Peace Corps Partners with LBJ School of Public Affairs at The University of Texas at Austin
WASHINGTON, D.C., January 5, 2011 – The LBJ School of Public Affairs and The Peace Corps are pleased to announce a partnership that will give selected students the opportunity to combine graduate school studies in public affairs or global policy with Peace Corps service.
The new partnership is a part of the Peace Corps’ Master’s International program, which allows volunteers to combine Peace Corps service with a master's degree program and receive credit for their Peace Corps service abroad. Participants must apply to Peace Corps and the LBJ School at The University of Texas at Austin separately.
“The Peace Corps welcomes the LBJ School of Public Affairs to the Master’s International program,” said Peace Corps Director Aaron S. Williams. “With this new partnership, our volunteers – who will also be LBJ School and The University of Texas at Austin students-- will be able to meet the worldwide demand for highly skilled professionals. This program will help create a new generation of leaders prepared to bring the Peace Corps experience back to the United States.”
“Beyond the compelling professional and educational reasons for a partnership between the Peace Corps and the Lyndon B. Johnson School of Public Affairs is our shared commitment to public service,” said Robert Hutchings, dean of the LBJ School of Public Affairs. “I call it ‘applied idealism’ – the desire to make the world a better place, and a willingness to do it one project, one person at a time.”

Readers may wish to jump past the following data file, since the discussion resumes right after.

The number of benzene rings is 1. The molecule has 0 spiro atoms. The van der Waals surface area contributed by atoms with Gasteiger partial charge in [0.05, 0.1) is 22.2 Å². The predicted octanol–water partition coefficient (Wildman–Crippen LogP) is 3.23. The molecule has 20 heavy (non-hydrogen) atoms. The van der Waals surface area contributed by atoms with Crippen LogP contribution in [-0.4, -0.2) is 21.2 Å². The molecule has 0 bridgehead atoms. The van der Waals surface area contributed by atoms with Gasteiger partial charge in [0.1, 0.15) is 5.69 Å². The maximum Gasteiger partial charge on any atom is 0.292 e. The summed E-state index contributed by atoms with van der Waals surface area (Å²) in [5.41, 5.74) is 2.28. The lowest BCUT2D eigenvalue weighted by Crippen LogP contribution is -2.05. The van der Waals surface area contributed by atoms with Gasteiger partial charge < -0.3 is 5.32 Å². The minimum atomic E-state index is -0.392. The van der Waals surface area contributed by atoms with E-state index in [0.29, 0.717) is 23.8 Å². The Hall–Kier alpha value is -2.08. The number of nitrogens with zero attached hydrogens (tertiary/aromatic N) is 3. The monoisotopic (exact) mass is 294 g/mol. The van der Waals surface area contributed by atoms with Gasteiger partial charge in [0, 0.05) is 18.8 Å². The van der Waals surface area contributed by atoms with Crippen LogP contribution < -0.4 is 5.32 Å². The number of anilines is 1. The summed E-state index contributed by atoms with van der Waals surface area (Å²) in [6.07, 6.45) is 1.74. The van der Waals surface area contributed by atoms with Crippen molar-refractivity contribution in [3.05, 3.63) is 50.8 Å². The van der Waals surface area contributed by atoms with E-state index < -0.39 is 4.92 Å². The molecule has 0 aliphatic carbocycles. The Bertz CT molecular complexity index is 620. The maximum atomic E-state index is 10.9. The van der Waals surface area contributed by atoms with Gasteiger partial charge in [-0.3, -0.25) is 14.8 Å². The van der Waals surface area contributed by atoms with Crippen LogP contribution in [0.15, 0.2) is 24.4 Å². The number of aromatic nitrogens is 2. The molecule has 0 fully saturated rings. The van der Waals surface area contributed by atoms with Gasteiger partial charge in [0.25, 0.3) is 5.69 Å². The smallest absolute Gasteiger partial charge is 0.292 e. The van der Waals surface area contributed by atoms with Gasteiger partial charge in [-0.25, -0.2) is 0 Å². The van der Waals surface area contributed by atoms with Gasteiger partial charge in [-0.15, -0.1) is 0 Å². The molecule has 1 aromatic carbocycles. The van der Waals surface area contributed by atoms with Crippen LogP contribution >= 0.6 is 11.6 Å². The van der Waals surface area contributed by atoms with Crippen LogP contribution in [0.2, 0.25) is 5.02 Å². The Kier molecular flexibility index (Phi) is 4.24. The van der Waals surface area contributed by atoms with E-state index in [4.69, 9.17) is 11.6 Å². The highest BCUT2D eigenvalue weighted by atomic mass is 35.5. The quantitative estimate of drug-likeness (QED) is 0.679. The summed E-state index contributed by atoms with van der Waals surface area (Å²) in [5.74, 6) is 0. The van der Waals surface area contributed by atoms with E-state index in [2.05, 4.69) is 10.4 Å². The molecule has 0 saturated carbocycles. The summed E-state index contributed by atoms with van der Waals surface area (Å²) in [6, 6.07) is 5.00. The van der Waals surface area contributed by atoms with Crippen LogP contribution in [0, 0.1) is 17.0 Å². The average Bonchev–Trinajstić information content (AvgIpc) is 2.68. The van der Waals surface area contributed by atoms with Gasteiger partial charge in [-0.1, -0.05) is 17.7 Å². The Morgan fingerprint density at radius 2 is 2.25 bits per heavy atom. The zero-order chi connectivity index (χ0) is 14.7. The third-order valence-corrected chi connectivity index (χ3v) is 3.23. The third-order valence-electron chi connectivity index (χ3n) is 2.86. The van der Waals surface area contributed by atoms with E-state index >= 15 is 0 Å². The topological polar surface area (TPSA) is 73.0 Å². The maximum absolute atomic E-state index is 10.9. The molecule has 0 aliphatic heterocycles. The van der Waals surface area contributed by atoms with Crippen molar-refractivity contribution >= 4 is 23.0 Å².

Participants in more than 60 Peace Corps Master’s International programs typically finish one year of graduate school in the U.S. before earning additional academic credit while serving as Peace Corps Volunteers abroad. Upon their return, Master’s International participants complete any remaining academic degree requirements. Many of Master’s International partner schools also offer volunteers financial benefits such as scholarships and reduced tuition. Further information on Master's International is available at www.peacecorps.gov/masters.
One of the largest institutions of higher education in the United States, The University of Texas at Austin has consistently been a top-ten provider of Peace Corps Volunteers. The University was also one of the earliest Peace Corps training sites, training the first Volunteers bound for Afghanistan.
About the Peace Corps: President John F. Kennedy established the Peace Corps on March 1, 1961 by executive order. Peace Corps will commemorate 50 years of promoting peace and friendship around the world through 2011. Historically, more than 200,000 Americans have served with the Peace Corps to promote a better understanding between Americans and the people of 139 host countries. Today, 8,655 volunteers are working with local communities in 77 host countries. Peace Corps volunteers must be U.S. citizens and at least 18 years of age. Peace Corps service is a 27-month commitment. To learn more about the Peace Corps, visit: www.peacecorps.gov.